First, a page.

Drought enters fourth week
Uncertainties continue to drive market conditions as drought conditions extend past four weeks in northwest South Dakota.
According to South Dakota State University’s Extension program, half of South Dakota is in severe to extreme drought. The drought is not isolated to an area, or state, but is most importantly affecting an entire agricultural region known as the corn-belt. Farmers produce nearly 40 percent of the world’s corn crop in this region. Most of the corn-belt is in severe drought, the second highest category of drought, and this has many in the grain and beef business worried. Extension Climate Field Specialist Laura Edwards said much of the crop and cattle producing areas in S.D. have been severely impacted by the dry conditions, which are particularly bad in the southeastern and south central portions of the state.
“The corn down there looks really bad,” said Edwards. “A lot of the corn didn’t tassel and the soybeans are starting to wilt.”
She said that in terms of location, the four county area of Walworth, Dewey, Corson and Ziebach are looking better than the rest of the state, but aren’t escaping drought entirely.
“Those areas have received rain at nearly all the right times,” said Edwards. “The counties aren’t really experiencing drought like the rest of the state and corn-belt.”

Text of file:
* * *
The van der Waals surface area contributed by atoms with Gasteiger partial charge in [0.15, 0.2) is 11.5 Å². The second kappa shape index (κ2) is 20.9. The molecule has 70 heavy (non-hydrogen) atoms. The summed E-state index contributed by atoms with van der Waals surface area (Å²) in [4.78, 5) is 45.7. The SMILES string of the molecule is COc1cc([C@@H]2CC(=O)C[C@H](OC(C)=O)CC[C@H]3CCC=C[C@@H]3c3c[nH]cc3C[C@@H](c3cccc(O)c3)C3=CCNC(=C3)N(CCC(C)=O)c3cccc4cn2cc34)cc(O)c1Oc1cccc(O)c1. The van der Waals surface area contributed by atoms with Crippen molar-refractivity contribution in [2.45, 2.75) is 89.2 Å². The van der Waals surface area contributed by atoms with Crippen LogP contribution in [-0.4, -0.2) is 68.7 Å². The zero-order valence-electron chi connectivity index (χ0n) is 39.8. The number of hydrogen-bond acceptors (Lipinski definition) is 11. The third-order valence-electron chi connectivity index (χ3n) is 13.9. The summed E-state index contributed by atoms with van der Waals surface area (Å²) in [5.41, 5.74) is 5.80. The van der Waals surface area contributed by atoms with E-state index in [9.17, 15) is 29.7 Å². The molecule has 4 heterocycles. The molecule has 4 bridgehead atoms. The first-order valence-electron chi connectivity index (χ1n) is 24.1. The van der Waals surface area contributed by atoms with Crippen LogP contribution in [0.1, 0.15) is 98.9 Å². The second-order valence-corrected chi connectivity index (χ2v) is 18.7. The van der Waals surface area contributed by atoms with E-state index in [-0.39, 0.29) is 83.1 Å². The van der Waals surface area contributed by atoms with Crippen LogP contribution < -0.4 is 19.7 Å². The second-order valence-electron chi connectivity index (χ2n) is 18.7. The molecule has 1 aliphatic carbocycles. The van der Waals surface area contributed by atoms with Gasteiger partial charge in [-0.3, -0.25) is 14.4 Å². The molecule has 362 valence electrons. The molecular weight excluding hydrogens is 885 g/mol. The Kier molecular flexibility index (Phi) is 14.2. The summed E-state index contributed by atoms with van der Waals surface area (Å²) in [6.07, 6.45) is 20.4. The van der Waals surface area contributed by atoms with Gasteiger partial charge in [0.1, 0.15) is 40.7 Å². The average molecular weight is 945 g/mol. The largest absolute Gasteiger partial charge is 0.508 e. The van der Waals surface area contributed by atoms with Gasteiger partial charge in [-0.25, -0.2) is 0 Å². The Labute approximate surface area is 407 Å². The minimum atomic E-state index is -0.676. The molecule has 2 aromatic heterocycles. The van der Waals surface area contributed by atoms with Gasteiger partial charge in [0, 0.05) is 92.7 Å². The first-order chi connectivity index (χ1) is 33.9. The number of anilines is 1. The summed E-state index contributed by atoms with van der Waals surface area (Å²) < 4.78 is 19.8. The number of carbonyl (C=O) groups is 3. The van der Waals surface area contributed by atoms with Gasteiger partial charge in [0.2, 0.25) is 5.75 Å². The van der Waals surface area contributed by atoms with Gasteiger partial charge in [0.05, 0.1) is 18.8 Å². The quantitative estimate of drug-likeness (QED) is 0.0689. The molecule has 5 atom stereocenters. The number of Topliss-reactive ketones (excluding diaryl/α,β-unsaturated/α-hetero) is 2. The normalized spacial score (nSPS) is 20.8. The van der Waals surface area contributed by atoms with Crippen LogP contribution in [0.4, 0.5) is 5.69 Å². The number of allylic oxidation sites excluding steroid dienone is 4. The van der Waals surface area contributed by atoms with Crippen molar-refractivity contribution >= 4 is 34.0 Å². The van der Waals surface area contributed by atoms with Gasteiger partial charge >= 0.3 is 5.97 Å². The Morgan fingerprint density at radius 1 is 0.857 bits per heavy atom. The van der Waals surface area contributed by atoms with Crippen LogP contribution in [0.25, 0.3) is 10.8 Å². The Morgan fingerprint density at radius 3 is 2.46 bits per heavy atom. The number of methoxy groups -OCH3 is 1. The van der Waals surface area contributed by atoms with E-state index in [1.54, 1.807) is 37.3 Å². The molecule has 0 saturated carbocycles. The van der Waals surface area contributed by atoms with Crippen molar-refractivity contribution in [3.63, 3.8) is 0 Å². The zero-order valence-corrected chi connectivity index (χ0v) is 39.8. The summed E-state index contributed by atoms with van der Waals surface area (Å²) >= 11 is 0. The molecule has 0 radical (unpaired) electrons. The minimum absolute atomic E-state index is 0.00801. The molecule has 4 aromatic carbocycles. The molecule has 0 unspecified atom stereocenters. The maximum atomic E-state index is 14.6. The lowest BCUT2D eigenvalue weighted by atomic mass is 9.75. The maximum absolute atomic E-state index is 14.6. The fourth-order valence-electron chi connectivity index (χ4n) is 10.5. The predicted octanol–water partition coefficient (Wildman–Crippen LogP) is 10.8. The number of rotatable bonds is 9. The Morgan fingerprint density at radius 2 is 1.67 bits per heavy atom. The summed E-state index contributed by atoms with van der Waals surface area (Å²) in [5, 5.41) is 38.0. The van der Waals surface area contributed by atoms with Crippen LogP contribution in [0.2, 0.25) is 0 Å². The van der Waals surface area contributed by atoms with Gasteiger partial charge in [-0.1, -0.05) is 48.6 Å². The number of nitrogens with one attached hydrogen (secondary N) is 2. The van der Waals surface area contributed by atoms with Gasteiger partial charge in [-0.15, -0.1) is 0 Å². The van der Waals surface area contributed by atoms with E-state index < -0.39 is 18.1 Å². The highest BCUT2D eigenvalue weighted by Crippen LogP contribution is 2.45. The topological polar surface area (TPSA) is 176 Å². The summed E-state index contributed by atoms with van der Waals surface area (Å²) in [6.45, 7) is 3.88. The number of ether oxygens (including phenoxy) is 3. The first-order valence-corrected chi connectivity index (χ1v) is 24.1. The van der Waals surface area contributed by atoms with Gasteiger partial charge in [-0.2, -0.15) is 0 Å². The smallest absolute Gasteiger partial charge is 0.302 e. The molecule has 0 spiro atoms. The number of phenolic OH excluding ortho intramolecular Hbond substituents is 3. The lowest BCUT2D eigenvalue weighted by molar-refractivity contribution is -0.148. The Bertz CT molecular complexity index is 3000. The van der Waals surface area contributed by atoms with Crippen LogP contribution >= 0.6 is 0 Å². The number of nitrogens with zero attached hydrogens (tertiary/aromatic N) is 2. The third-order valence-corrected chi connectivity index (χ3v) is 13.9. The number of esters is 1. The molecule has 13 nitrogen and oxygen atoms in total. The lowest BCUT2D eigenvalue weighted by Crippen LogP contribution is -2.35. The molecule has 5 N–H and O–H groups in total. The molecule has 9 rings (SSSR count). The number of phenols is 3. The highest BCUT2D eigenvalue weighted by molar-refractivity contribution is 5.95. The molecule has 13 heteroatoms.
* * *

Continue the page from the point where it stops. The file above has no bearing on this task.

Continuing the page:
The drought, which began in late June, was exacerbated by two consecutive heat waves, said Mark Svaboda of the National Drought Monitoring Center. He said drought conditions were created by high spring temperatures which kept plants from soaking up moisture, and heat waves that prevented plants from absorbing water at night.
“This drought has been characterized by its rapid onset and the heat associated with it,” said Svaboda.
He said drought and heat do not depend on one another to occur, but when they happen conjointly, they create conditions that stress both people and agriculture.
“The warm temperatures in the Spring burned off moisture too early and then when the first heat wave hit, it prevented plants from getting the moisture they need,” said Svaboda.
Droughts create self-perpetuating environment, and for this reason it is difficult to predict their end, said Svaboda. Droughts typically create a high-pressure environment that prevents rain bearing clouds from forming. There could be a possible end to the drought if El Niña transitions into El Niño and brings a moisture bearing jet stream from Canada down into the area but according to Svaboda, that chance is roughly 50 percent.
“The jet stream is a conveyor belt for moisture,” said Svaboda. “If it comes down it will bring moisture and end the drought, but the high pressure system creating the drought would have to subside first.”
Since April, rainfall has only been down marginally compared to previous years, but June is the wettest month during the summer and this year Mobridge received only 1.83 inches of rainfall. This is less than half of its expected average precipitation of nearly three inches. High temperatures are not expected to subside and typically rainfall does not increase leading up to fall. This could indicate Mobridge has received the bulk of the moisture it will have this summer and low moisture coupled with high temperatures does not bode well for crops. Typically, June and July months are critical for plants because during these months pollination occurs or plants, particularly soybeans, have passed that stage. It is then critical for plants to receive adequate moisture or face limited growth or plant death.